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Archiver > GENEALOGY-DNA > 2011-08 > 1313179243


From: Marianne Granoff <>
Subject: Re: [DNA] exact match at 67
Date: Fri, 12 Aug 2011 14:00:43 -0600
References: <005801cc574b$96bb1af0$c43150d0$@dgmweb.net><CAKWx04SbrJFe_UDuKKBnSY2wxTX2b6BE6KVJmjhjb27M5gHD-g@mail.gmail.com><950D783B573A4FE78DD7CD26F8C8DB53@jimpc><CAKWx04SAWri+7oaHsDsp3dUfjY10AY3He7gCgbiNOmdY-o0K1A@mail.gmail.com><4e43c01b.46b0340a.182f.4774@mx.google.com><4E441153.3020605@gmail.com><33018DF7-C637-4BE7-A0AA-F09E91CA5A5D@earthlink.net><4E4418C2.2040103@gmail.com><B4D6C294-A931-4FE7-AAFB-43F8468D5393@earthlink.net><4E44AB92.5060104@gmail.com><9E9304E3-1BB6-4DE5-BA20-CAF859FB77B6@earthlink.net>
In-Reply-To: <9E9304E3-1BB6-4DE5-BA20-CAF859FB77B6@earthlink.net>


I am speaking as someone who does a lot of genealogy, not as a DNA
expert. NPEs are not really rare. An NPE ("non-paternal event" or
"non-paternity event" as it is known to genealogists) is described as
anytime a child grows up with a surname other than their biological
father's surname. About 10% of children have had this happen over
the last 1500 years, on average. There are various reasons for this,
and from a genealogist's point of view - the morality of the mother
is not usually at issue.

First - the death of one or both parents was much more common in the
1600s, 1700s, and 1800s. One of the most common reasons for an NPE
is that the mother married again upon the death of her husband either
after the child was conceived but before the child was born, or when
the child was quite young, and the child was raised with the
step-father's surname. I have seen this one many times. If both
parents died, a young child might be taken in by a relative or even
by a neighbor and raised with that head-of-house's surname.

Fostering was also a reason for such surname changes long
ago. During tribal times, a woman whose husband was killed might
claim the surname of a powerful chieftain to afford her young
children more protection. Informal adoptions were much more common
in the past than people consider. Most people do not want to
consider NPEs among their ancestors because they usually think of
unfaithful wives and/or illegitimate children first. Those
particular reasons are pretty far down on the list of reason's for
NPEs as far as I can tell.

A 67/67 match indicates that the two individuals have a common
ancestor. I would look for the likely NPE. Look for an older
husband and young wife. Men often fathered children into their 70s
and 80s. A second or third wife with young children generally had to
re-marry fairly quickly when her husband died. She often had no
other means of support. She frequently married a widower who had
recently lost his own wife in childbirth. The new couple usually
continued to have more children as long as the woman was of child-bearing age.

I do not think a 67/67 match with someone of a different surname is
"rare". I think you just have to look harder for the common ancestor
- and the likely NPE.

My two cents.

Marianne Manley Granoff
Project Administrator
Munley / Manley Surname Project






At 07:49 AM 8/12/2011 -0400, you wrote:
>David
>
>Thank you for your thoughtful response to what's apparently a lengthy
>email. I appreciate your taking the time with it.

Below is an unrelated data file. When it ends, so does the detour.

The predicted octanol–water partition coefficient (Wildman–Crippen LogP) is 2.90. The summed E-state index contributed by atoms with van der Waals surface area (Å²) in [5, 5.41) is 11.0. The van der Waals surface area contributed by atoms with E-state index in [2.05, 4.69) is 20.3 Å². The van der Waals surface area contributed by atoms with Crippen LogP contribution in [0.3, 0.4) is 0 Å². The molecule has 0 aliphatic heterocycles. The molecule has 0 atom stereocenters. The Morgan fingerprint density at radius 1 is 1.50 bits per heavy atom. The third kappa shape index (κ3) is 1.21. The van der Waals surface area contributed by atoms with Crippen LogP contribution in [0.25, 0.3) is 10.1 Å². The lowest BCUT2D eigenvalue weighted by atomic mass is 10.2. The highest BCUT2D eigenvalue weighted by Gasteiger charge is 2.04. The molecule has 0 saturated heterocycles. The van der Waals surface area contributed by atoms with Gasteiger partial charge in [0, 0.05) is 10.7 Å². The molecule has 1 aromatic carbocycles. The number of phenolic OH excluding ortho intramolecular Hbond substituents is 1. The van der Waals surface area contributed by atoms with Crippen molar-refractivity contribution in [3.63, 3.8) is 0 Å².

>
>The key question was
>
> >> How common is it that two persons who have seem to have no relatively
> >> recent common ancestor, and don't share the same surname, would still
> >> get a 67/67 match? Is it "happens all the time" or is it a fairly
> >> uncommon occurrence?
>
> > That should be extremely rare.
>
>This is what I was really looking for.
>
>The reverse of that is to say that if you find a 67/67 match then
>you've probably (not "extremely rare") found someone who shares a
>relatively recent common ancestor with you---even if you don't share
>the same surname.
>
>When I look at different YDNA projects I find that most have at least
>a few "non-surname" matches---usually not very good matches. Someone
>(a good number of someone's, it would seem) thought that there was a
>real possibility that they might find their ancestor in some surname
>project that didn't match their own surname. All they had to do was
>find some very close matches, and there's a reasonable shot that
>their ancestor is in one of those lines. From your perspective
>above, this is a reasonable approach. Which was one of the things I
>was looking for.
>
> > As for The Niall question. Well, if you really believe that all were a
> > descendant of Niall, that means that Niall was a common ancestor
> > but not
> > necessarily the most recent. But that really isn't useable for a prior
> > because the information comes from the same DNA data.
>
>Whether or not Niall was the common ancestor, the fact remains that
>lots of men in Ireland carry the Niall signature. I don't think I'd
>describe Niall as a "relatively recent common ancestor", given that
>he flourished c450AD. Given a large, insular, population, its likely
>that some of Niall's descendants adopted the same surname
>independently of each other. In this case, there would be a lot of
>"founders" of various lines, sharing the same surname. Having a
>close match in these circumstances, might simply be an artifact
>driven by the fact that the population was dominated by Niall YDNA
>signature. In otherwords, a close match here might not signify a
>relatively recent common ancestor, but simply reflect the deeper
>Niall related ancestry.
>
>Bill
>
>
>
>
>
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